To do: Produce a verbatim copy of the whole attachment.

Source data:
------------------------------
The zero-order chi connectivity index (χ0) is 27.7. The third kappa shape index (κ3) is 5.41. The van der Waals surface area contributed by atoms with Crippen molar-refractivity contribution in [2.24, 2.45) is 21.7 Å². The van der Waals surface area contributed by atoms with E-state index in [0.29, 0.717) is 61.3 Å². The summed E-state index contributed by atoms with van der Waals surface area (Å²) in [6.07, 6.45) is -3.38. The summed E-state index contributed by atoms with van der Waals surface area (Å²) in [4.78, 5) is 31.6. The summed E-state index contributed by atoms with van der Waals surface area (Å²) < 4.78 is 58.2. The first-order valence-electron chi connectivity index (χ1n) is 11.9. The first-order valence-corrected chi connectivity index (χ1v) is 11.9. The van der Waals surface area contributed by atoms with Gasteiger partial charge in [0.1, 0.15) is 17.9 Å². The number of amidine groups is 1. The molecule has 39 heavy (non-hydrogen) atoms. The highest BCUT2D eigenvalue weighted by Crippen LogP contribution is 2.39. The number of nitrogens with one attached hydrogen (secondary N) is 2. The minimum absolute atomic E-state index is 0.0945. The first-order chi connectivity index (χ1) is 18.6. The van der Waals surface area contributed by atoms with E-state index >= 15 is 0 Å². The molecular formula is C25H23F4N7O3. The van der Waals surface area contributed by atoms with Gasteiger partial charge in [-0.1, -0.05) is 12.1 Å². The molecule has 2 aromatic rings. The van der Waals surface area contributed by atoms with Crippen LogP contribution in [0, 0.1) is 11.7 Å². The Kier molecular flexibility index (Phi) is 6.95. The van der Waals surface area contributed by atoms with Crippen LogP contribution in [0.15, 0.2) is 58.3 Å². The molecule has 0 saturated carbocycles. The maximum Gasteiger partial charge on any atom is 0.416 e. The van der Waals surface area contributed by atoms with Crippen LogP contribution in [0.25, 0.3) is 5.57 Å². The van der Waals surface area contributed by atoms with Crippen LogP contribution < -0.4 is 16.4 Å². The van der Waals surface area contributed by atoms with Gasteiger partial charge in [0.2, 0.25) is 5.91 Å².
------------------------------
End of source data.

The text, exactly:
The zero-order chi connectivity index (χ0) is 27.7. The third kappa shape index (κ3) is 5.41. The van der Waals surface area contributed by atoms with Crippen molar-refractivity contribution in [2.24, 2.45) is 21.7 Å². The van der Waals surface area contributed by atoms with E-state index in [0.29, 0.717) is 61.3 Å². The summed E-state index contributed by atoms with van der Waals surface area (Å²) in [6.07, 6.45) is -3.38. The summed E-state index contributed by atoms with van der Waals surface area (Å²) in [4.78, 5) is 31.6. The summed E-state index contributed by atoms with van der Waals surface area (Å²) < 4.78 is 58.2. The first-order valence-electron chi connectivity index (χ1n) is 11.9. The first-order valence-corrected chi connectivity index (χ1v) is 11.9. The van der Waals surface area contributed by atoms with Gasteiger partial charge in [0.1, 0.15) is 17.9 Å². The number of amidine groups is 1. The molecule has 39 heavy (non-hydrogen) atoms. The highest BCUT2D eigenvalue weighted by Crippen LogP contribution is 2.39. The number of nitrogens with one attached hydrogen (secondary N) is 2. The minimum absolute atomic E-state index is 0.0945. The first-order chi connectivity index (χ1) is 18.6. The van der Waals surface area contributed by atoms with E-state index >= 15 is 0 Å². The molecular formula is C25H23F4N7O3. The van der Waals surface area contributed by atoms with Gasteiger partial charge in [-0.1, -0.05) is 12.1 Å². The molecule has 2 aromatic rings. The van der Waals surface area contributed by atoms with Crippen LogP contribution in [0, 0.1) is 11.7 Å². The Kier molecular flexibility index (Phi) is 6.95. The van der Waals surface area contributed by atoms with Crippen LogP contribution in [0.15, 0.2) is 58.3 Å². The molecule has 0 saturated carbocycles. The maximum Gasteiger partial charge on any atom is 0.416 e. The van der Waals surface area contributed by atoms with Crippen LogP contribution in [0.25, 0.3) is 5.57 Å². The van der Waals surface area contributed by atoms with Crippen LogP contribution < -0.4 is 16.4 Å². The van der Waals surface area contributed by atoms with Gasteiger partial charge in [0.2, 0.25) is 5.91 Å².